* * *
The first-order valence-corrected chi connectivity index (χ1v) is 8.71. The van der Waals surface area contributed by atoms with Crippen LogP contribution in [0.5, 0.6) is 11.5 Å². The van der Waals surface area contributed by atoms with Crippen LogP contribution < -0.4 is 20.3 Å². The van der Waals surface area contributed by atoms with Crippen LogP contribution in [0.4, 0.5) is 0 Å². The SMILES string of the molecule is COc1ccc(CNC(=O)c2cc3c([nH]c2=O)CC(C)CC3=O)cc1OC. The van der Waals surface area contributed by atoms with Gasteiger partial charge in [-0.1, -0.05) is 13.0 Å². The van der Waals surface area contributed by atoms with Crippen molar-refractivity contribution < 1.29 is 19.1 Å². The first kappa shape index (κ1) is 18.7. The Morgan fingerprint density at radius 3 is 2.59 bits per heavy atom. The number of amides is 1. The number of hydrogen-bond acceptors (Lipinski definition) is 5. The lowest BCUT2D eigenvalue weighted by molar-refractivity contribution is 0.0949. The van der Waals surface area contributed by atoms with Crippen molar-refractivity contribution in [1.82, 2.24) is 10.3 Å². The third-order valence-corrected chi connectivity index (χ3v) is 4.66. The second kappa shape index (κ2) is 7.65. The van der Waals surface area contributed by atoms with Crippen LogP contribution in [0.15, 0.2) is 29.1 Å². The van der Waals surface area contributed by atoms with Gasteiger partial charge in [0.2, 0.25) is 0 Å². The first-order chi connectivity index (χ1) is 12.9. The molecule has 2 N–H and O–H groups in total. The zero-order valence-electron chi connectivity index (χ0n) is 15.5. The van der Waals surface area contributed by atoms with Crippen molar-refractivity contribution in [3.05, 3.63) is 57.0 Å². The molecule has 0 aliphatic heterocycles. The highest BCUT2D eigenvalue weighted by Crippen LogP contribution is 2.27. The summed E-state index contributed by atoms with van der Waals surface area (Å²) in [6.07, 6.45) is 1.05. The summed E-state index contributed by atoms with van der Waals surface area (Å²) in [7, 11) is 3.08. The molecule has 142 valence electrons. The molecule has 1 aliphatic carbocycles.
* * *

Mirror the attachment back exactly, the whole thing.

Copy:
The first-order valence-corrected chi connectivity index (χ1v) is 8.71. The van der Waals surface area contributed by atoms with Crippen LogP contribution in [0.5, 0.6) is 11.5 Å². The van der Waals surface area contributed by atoms with Crippen LogP contribution < -0.4 is 20.3 Å². The van der Waals surface area contributed by atoms with Crippen LogP contribution in [0.4, 0.5) is 0 Å². The SMILES string of the molecule is COc1ccc(CNC(=O)c2cc3c([nH]c2=O)CC(C)CC3=O)cc1OC. The van der Waals surface area contributed by atoms with Gasteiger partial charge in [-0.1, -0.05) is 13.0 Å². The van der Waals surface area contributed by atoms with Crippen molar-refractivity contribution < 1.29 is 19.1 Å². The first kappa shape index (κ1) is 18.7. The Morgan fingerprint density at radius 3 is 2.59 bits per heavy atom. The number of amides is 1. The number of hydrogen-bond acceptors (Lipinski definition) is 5. The lowest BCUT2D eigenvalue weighted by molar-refractivity contribution is 0.0949. The van der Waals surface area contributed by atoms with Crippen molar-refractivity contribution in [1.82, 2.24) is 10.3 Å². The third-order valence-corrected chi connectivity index (χ3v) is 4.66. The second kappa shape index (κ2) is 7.65. The van der Waals surface area contributed by atoms with Crippen LogP contribution in [0.15, 0.2) is 29.1 Å². The van der Waals surface area contributed by atoms with Gasteiger partial charge in [0.2, 0.25) is 0 Å². The first-order chi connectivity index (χ1) is 12.9. The molecule has 2 N–H and O–H groups in total. The zero-order valence-electron chi connectivity index (χ0n) is 15.5. The van der Waals surface area contributed by atoms with Crippen molar-refractivity contribution in [3.05, 3.63) is 57.0 Å². The molecule has 0 aliphatic heterocycles. The highest BCUT2D eigenvalue weighted by Crippen LogP contribution is 2.27. The summed E-state index contributed by atoms with van der Waals surface area (Å²) in [6.07, 6.45) is 1.05. The summed E-state index contributed by atoms with van der Waals surface area (Å²) in [7, 11) is 3.08. The molecule has 142 valence electrons. The molecule has 1 aliphatic carbocycles.